Tag: Quantified Self

Activity tracker: waist vs. wrist

A few weekends ago, I was challenged by a friend to do more steps than him. Of course, I won ūüėČ But I noticed he was wearing his activity tracker on his wrist while I was wearing mine on my waist. As I noticed several times before, when I had an activity tracker on my wrist, these devices tend to capture some movements even if you don’t actually walk (while typing energetically on the computer or while driving for instance).

So I took the opportunity of a small trip to wear 2 activity trackers, one Fitbit One on my waist and one Fitbit Charge HR on my wrist. Continue reading “Activity tracker: waist vs. wrist”

Counting steps is the easiest way to reduce cardiovascular risk

After abandoning my Fitbit device in January because using it didn’t see improvement in my weight (see¬†previous post), I was wondering if I could still measure my risk to develop cardiovascular diseases and other preventable chronic diseases (diabetes e.g.).¬†So, still sitting at my desk (something I do for more than 8 hours a day in theory – probably more in practice), I looked into the ways to monitor my risk for these diseases …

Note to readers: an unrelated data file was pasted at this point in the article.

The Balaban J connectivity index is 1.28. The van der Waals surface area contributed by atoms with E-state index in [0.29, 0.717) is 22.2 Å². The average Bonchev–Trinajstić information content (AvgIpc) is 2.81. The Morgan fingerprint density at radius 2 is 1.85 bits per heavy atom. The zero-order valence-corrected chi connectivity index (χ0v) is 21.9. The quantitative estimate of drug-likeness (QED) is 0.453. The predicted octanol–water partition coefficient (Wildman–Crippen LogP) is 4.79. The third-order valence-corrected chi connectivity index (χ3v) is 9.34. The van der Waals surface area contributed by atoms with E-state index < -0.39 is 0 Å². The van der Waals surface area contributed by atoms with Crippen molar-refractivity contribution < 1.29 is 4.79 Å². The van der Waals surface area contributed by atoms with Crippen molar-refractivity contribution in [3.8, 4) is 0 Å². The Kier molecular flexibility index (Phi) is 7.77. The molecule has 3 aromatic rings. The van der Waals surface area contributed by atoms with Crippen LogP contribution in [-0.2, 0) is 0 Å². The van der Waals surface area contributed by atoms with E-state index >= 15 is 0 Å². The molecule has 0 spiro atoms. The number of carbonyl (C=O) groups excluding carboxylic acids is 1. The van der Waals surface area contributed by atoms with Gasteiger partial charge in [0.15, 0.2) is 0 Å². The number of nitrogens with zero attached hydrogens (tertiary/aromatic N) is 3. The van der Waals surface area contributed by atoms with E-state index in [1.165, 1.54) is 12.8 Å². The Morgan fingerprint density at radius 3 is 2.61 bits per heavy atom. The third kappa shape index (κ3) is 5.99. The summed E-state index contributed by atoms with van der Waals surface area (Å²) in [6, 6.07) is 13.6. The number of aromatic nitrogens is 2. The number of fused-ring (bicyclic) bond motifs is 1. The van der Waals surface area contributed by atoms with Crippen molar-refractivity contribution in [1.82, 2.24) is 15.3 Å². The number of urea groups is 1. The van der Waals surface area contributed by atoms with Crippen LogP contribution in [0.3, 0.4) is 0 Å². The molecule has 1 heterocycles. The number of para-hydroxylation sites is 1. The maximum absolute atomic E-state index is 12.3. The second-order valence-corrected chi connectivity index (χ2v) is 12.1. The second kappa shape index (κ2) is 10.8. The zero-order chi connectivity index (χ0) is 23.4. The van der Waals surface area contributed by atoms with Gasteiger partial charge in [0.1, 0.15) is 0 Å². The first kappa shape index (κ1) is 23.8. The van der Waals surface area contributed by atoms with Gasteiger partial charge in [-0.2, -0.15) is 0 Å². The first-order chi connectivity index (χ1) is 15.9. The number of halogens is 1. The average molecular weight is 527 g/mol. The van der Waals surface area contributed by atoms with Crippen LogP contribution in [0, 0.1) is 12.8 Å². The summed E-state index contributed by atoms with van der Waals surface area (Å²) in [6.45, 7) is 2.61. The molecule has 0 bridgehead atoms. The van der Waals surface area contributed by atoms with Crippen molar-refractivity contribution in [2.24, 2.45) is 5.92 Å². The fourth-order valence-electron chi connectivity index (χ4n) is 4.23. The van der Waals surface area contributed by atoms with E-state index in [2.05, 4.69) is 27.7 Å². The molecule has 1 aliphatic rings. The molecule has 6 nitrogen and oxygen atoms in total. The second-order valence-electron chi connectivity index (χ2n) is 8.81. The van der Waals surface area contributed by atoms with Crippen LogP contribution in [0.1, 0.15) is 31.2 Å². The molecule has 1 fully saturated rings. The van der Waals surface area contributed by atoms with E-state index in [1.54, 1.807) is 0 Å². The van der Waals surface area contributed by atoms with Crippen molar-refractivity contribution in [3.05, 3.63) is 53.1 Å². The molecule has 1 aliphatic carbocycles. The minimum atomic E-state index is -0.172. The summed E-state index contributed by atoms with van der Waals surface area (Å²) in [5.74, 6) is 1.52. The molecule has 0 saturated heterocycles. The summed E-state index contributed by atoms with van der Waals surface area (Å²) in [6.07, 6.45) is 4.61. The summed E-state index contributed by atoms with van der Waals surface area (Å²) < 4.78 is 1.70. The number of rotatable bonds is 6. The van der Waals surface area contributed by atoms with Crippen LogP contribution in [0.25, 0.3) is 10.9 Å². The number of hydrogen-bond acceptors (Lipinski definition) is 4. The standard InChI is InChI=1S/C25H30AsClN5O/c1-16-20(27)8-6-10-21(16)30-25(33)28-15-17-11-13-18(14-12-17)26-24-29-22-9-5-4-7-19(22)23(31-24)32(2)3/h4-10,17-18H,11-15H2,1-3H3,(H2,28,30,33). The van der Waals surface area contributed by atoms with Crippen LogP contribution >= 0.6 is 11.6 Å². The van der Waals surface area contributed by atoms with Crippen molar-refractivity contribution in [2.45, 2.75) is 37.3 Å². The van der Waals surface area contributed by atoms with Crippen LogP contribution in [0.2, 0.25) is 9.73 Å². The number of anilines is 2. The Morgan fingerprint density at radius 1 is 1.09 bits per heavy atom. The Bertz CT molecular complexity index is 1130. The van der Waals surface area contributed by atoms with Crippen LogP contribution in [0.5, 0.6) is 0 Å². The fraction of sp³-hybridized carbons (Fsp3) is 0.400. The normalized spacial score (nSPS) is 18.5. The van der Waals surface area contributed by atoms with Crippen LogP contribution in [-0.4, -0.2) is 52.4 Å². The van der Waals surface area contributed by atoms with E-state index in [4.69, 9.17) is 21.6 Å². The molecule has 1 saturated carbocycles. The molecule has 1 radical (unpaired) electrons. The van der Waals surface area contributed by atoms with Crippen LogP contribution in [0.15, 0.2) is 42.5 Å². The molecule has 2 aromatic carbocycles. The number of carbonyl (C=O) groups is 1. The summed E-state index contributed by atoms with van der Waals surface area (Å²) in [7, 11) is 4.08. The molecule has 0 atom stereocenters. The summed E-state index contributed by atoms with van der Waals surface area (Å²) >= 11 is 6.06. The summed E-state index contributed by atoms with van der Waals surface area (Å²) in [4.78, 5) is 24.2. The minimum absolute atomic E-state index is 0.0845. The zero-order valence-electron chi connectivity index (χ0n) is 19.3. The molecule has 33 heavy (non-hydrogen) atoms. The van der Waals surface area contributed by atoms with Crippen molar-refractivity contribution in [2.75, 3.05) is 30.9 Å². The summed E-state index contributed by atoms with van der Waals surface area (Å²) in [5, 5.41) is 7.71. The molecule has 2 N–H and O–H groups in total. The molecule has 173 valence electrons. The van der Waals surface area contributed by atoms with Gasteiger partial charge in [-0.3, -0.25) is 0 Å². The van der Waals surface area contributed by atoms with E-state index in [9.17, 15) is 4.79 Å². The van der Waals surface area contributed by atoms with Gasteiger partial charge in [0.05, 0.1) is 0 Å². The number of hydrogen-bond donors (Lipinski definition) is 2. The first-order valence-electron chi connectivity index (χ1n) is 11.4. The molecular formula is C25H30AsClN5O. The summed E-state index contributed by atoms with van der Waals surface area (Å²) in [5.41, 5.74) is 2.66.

Continue reading “Counting steps is the easiest way to reduce cardiovascular risk”

Do you gain weight before moving to the USA?

I’ve been using several Fitbit devices since a few years and I decided to stop using them in 2017. My feeling (like many people experienced before) is that wearable devices don’t work. Yes, you’ve read correctly: I was a big supporter of wearables, following the adage “what you can’t measure you can’t manage”, but not anymore.

Why do I write that? What works then? And what does that have to do with the title? Continue reading “Do you gain weight before moving to the USA?”

2013 in review: how to use your users’ collected data

With a few days of interval I received two very different ways of reviewing data collected by users of “activity trackers”.

Jawbone_20140117-075010b The first one came from Jawbone (although I don’t own the UP, I might have subscribed to one of their mailing-lists earlier) and is also publicly available here. Named “2013, the big sleep” it a kind of infographics of how public (and mostly American) events influenced sleep of the “UP Community”. Here data about all (or at least a lot of) UP users were aggregated and shown. This is Big Data! This is a wonderful and quantitative insight on the impact of public event on sleep! But this is also a public display of (aggregated) individual data (something that UP users most probably agreed by default when accepting the policy, sometimes when they first used their device).